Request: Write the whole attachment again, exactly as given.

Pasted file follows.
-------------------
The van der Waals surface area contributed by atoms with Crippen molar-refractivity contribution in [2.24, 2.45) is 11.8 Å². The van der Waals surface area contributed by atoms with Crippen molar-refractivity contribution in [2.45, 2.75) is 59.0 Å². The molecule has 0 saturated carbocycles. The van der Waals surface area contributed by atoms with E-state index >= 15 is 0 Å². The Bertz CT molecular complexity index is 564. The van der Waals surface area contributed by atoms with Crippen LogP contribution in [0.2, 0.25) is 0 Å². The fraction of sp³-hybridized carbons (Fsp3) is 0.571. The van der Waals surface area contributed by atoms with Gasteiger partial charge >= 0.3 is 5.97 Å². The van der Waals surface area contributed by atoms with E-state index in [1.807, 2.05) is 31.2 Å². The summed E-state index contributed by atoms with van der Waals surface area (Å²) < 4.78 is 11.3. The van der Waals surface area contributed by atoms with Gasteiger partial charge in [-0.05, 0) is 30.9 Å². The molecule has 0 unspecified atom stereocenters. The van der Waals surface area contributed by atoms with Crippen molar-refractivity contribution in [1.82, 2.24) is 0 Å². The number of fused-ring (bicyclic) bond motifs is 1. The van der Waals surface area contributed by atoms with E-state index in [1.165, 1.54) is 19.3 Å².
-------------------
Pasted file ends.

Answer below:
The van der Waals surface area contributed by atoms with Crippen molar-refractivity contribution in [2.24, 2.45) is 11.8 Å². The van der Waals surface area contributed by atoms with Crippen molar-refractivity contribution in [2.45, 2.75) is 59.0 Å². The molecule has 0 saturated carbocycles. The van der Waals surface area contributed by atoms with E-state index >= 15 is 0 Å². The Bertz CT molecular complexity index is 564. The van der Waals surface area contributed by atoms with Crippen LogP contribution in [0.2, 0.25) is 0 Å². The fraction of sp³-hybridized carbons (Fsp3) is 0.571. The van der Waals surface area contributed by atoms with Gasteiger partial charge >= 0.3 is 5.97 Å². The van der Waals surface area contributed by atoms with E-state index in [1.807, 2.05) is 31.2 Å². The summed E-state index contributed by atoms with van der Waals surface area (Å²) < 4.78 is 11.3. The van der Waals surface area contributed by atoms with Gasteiger partial charge in [-0.05, 0) is 30.9 Å². The molecule has 0 unspecified atom stereocenters. The van der Waals surface area contributed by atoms with Crippen molar-refractivity contribution in [1.82, 2.24) is 0 Å². The number of fused-ring (bicyclic) bond motifs is 1. The van der Waals surface area contributed by atoms with E-state index in [1.165, 1.54) is 19.3 Å².